The U.S. and its allies blamed China’s Ministry of State Security for the massive hack against Microsoft this year, with the Justice Department also charging members of the Chinese intelligence agency over a separate global espionage campaign. However, the U.S. did not implement sanctions against China like it did against Russian intelligence hackers earlier this year over the Solarwinds attack, and it did not charge anyone related to the Microsoft hack.
Rep. Mike Rogers, an Alabama Republican and the ranking member on House Armed Services Committee, said the U.S. needed to get tougher on China in a letter to Biden, obtained by the Washington Examiner.
“I commend you for publicly attributing the recent cyberattacks on Microsoft’s email exchange to the People’s Republic of China and hackers affiliated with their Ministry of State Security, but this action falls short,” Rogers wrote. “The People’s Republic of China routinely engages in hostile cyber actions against American businesses and our government agencies that goes without a clear and public response. It is imperative that you and your administration do more to dissuade hostile cyber activity by the People’s Republic of China against us and our allies.”
Rogers continued: “The SolarWinds exploitation attributed to Russian actors last year rightfully resulted in sanctions and other punitive measures against entities involved. Meanwhile, the extent of the United States’ response to an egregious cyberattack on American businesses by the People’s Republic of China is a statement of condemnation.”
Rogers said sanctions or criminal charges were needed.
On Monday, Secretary of State Antony Blinken said: “The PRC’s Ministry of State Security has fostered an ecosystem of criminal contract hackers who carry out both state-sponsored activities and cybercrime for their own financial gain.”
The White House said it had raised its concerns about “the PRC’s broader malicious cyberactivity” with senior Chinese officials.
In April, the Biden administration attributed the SolarWinds cyberattack to Russian intelligence, and the U.S. leveled sanctions against Russia in response, with the Treasury Department blacklisting companies it said “support the malign activities of the Russian intelligence services responsible for the SolarWinds intrusion and other recent cyber incidents.” The U.S. expelled 10 Russian diplomats at the same time.
“I implore you to impose significant sanctions using the authorities in Executive Order 13694, criminal charges, or other punitive measures against the People’s Republic of China and the state affiliated actors responsible for the cyberattack on the Microsoft email exchange,” Rogers concluded. “The People’s Republic of China and their Ministry of State Security are responsible for this and many other cyber intrusions that go unreported or unnoticed. A failure in this situation to punish the People’s Republic of China in a manner comparable to our response to Russian hostilities creates an unacceptable double standard in this era of great power competition.”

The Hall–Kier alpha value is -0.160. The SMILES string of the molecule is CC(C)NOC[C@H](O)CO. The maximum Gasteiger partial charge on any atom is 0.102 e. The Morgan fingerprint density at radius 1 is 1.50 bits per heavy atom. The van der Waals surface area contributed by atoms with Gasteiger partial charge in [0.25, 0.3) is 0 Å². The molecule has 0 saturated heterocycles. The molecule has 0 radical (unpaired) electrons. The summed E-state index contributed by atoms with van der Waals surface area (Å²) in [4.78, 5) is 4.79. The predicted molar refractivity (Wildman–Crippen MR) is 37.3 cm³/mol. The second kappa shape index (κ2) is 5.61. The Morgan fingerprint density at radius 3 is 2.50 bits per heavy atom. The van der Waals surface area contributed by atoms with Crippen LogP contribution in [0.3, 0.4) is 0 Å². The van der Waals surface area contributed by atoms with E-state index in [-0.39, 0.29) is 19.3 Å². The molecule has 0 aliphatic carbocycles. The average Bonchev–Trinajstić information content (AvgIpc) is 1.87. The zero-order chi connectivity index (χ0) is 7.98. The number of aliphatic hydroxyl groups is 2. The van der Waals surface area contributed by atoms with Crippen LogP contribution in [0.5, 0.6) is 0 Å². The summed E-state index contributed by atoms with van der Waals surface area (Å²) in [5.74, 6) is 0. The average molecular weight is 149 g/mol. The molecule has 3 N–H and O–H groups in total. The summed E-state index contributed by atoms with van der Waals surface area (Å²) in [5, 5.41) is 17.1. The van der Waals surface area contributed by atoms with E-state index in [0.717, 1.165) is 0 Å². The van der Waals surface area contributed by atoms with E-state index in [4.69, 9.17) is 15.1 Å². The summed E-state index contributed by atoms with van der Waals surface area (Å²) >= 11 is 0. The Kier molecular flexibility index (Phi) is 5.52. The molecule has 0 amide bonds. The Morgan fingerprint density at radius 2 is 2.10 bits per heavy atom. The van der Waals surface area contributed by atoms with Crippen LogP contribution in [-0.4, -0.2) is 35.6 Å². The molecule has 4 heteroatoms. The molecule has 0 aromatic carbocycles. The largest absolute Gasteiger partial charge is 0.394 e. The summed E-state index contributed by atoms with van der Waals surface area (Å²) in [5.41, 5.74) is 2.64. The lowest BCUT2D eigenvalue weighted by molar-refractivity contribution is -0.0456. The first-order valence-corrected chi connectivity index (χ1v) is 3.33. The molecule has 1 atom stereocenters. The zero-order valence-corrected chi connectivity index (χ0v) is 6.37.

When asked on Monday why the U.S. had not sanctioned China, Biden replied, “They’re still determining exactly what happened.” And when pressed on the difference between Chinese and Russian hacking, Biden gave a muddled response.
“My understanding is that the Chinese government, not unlike the Russian government, is not doing this themselves but are protecting those who are doing it and maybe even accommodating them being able to do it. That may be the difference.”
Cybersecurity experts also called for the Biden administration to take further actions.
“The next step needs to include imposition of sanctions against PRC actors for such violations,” Dmitri Alperovitch, the chairman of Silverado Policy Accelerator and co-founder of CrowdStrike, tweeted. “Given that sanctions have already been used against virtually every other rogue cyber nation state, not using them against China is a glaring oversight.”
A senior administration official told the Washington Examiner that “the U.S. and our allies have not ruled out further action.”
The DOJ announced Monday that a federal grand jury in May indicted four members of China’s Hainan State Security Department for a hacking campaign targeting dozens of companies between 2011 and 2018, but it issued no charges related to the Microsoft hack.
CISA and the FBI released another advisory on Tuesday about a “spearphishing and intrusion” campaign “conducted by state-sponsored Chinese actors that occurred from December 2011 to 2013, targeting U.S. oil and natural gas pipeline companies.”
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